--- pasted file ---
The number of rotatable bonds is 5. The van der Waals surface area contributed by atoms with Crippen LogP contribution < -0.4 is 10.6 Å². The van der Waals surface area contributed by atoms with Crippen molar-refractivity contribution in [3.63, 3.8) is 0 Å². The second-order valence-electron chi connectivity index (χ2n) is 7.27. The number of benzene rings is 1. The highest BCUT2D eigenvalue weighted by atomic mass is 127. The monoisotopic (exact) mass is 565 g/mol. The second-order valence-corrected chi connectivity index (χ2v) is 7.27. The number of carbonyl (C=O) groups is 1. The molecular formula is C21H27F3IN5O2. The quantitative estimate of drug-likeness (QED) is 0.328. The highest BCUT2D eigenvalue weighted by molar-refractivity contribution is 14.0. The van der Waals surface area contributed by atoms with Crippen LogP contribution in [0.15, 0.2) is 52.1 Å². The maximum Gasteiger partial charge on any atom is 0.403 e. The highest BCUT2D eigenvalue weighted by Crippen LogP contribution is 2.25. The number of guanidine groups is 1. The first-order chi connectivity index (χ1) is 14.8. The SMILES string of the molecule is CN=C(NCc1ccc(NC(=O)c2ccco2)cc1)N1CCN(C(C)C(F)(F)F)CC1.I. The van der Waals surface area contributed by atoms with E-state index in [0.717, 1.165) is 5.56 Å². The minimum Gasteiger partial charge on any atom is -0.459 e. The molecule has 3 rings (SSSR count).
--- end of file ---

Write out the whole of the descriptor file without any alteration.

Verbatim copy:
The number of rotatable bonds is 5. The van der Waals surface area contributed by atoms with Crippen LogP contribution < -0.4 is 10.6 Å². The van der Waals surface area contributed by atoms with Crippen molar-refractivity contribution in [3.63, 3.8) is 0 Å². The second-order valence-electron chi connectivity index (χ2n) is 7.27. The number of benzene rings is 1. The highest BCUT2D eigenvalue weighted by atomic mass is 127. The monoisotopic (exact) mass is 565 g/mol. The second-order valence-corrected chi connectivity index (χ2v) is 7.27. The number of carbonyl (C=O) groups is 1. The molecular formula is C21H27F3IN5O2. The quantitative estimate of drug-likeness (QED) is 0.328. The highest BCUT2D eigenvalue weighted by molar-refractivity contribution is 14.0. The van der Waals surface area contributed by atoms with Crippen LogP contribution in [0.15, 0.2) is 52.1 Å². The maximum Gasteiger partial charge on any atom is 0.403 e. The highest BCUT2D eigenvalue weighted by Crippen LogP contribution is 2.25. The number of guanidine groups is 1. The first-order chi connectivity index (χ1) is 14.8. The SMILES string of the molecule is CN=C(NCc1ccc(NC(=O)c2ccco2)cc1)N1CCN(C(C)C(F)(F)F)CC1.I. The van der Waals surface area contributed by atoms with E-state index in [0.717, 1.165) is 5.56 Å². The minimum Gasteiger partial charge on any atom is -0.459 e. The molecule has 3 rings (SSSR count).